IT is quite fashionable to be bearish on China these days. Few think the Asian superpower will be able to brush off the Eurozone woes, inflation is sky high and its housing market bubble is about to go pop. I’ve noticed a certain smugness in those who predict pain for the Chinese, as though it will somehow staunch the huge flow of power from west to east.
But make no mistake: America and Europe’s reign as Kings of the World is fast coming to an end. The IMF predicts that China will overtake the US as the largest global economy in 2016, an event that would end up dominating the legacy of whoever wins this year’s presidential race.
Few doubt that China’s economic expansion will slow in 2012, but it is all relative. Growth of around seven per cent might be less than the nine per cent pencilled in for 2011, but it is still significantly better than the grim outlook for Europe or the slightly more positive picture in the US.
There is still plenty of proof that China is hot. Yesterday we learned that gambling revenues in Macau jumped by 42 per cent last year to $33.47bn, making it five times larger than Las Vegas, and that Temasek is launching a new $2.5bn fund to invest in the region.
So what part is Britain playing in the Chinese growth story? Last summer, the Prime Minister trumpeted trade deals worth £1.4bn as proof the UK wasn’t missing out, but we still lag behind our peers. According to the World Trade Organisation, Germany sold $71bn of merchandise to China in 2010, accounting for 5.6 per cent of exports, while the UK sold just $11.4bn, accounting for 2.8 per cent.
Of course, Germany has long been better at exports than us. As a nation of shopkeepers, restaurateurs and hoteliers, you’d expect us to be capitalising on the huge growth in Chinese tourism instead – but you’d be wrong. According to the UN World Tourism Organisation, the Chinese spent $54.9bn on tourism in 2010, a fourfold increase over the previous decade. The UK’s share of the pie was a paltry 0.4 per cent.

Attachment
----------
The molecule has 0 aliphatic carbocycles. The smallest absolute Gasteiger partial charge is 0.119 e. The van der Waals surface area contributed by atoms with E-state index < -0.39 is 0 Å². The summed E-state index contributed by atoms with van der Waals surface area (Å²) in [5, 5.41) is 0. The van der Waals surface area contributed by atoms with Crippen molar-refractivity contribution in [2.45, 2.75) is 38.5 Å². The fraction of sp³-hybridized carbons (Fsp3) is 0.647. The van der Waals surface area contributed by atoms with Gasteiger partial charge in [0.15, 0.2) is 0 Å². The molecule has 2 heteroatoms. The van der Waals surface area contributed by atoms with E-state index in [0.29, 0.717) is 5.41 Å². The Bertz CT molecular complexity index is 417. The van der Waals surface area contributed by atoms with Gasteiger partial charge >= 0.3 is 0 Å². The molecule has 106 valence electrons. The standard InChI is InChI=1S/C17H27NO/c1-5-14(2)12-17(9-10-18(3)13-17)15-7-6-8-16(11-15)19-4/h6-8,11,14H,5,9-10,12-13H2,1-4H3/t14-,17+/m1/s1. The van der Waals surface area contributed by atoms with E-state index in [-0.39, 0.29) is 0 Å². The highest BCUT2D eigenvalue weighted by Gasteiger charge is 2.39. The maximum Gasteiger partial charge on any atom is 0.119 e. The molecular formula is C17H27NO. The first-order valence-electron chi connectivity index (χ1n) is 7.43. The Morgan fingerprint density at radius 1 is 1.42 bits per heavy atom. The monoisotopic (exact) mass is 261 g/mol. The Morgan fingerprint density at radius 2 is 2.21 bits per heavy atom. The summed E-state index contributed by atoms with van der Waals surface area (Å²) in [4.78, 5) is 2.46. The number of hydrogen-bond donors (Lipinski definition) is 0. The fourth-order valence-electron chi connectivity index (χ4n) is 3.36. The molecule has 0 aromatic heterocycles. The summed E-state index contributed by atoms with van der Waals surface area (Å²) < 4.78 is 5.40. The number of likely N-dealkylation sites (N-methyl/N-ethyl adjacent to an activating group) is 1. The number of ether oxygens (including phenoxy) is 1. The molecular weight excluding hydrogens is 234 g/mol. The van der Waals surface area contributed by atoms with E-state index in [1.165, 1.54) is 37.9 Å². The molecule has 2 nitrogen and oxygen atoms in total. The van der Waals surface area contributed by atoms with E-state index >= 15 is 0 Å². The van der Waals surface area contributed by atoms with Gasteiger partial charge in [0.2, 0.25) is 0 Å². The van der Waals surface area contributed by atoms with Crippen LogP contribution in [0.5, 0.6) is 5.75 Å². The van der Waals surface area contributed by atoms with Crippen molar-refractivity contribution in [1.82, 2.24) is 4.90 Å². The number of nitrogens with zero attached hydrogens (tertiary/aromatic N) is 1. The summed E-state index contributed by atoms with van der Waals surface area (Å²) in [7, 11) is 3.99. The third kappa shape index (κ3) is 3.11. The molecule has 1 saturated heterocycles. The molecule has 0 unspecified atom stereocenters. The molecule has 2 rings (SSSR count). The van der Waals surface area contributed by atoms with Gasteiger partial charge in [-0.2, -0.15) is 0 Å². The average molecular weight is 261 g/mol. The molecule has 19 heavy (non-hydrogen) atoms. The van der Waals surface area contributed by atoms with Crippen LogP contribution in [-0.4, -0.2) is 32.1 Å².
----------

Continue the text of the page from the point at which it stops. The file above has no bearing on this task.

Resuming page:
In a list of our closest rivals, which ignores countries like the Bahamas and Greece, Britain also performs abysmally. Among our eight nearest competitors, our share of outbound Chinese visits fell from five per cent in 2005 to three per cent in 2010. We lost out to France, which had a 30 per cent share in 2010; the US (20 per cent); and Switzerland (seven per cent).
Even if our market share stays the same, we should in theory benefit from more Chinese tourism over the next decade. Oxford Economics reckons the number of visitors to Britain could jump by almost two thirds to 290,000 by 2020. But this assumes London solves its crippling airport capacity problem, which is already stopping people from visiting. Although the overall number of Chinese tourists has rocketed over the past five years, airline seat capacity from the country’s airports to the UK has remained stable at 40,000 per annum.
The Tories have backed themselves into a corner with their idiotic, Nimby-ish opposition to more runways at Heathrow, Gatwick or Stansted. Now they need to find an alternative solution urgently, or forego the billions of pounds that Chinese tourists could soon be spending here.
Rather than standing on the sidelines, rubbing our hands with glee at any sign of a slowdown in China, Britain needs to work out how to cash in on the boom.
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• Allister Heath is away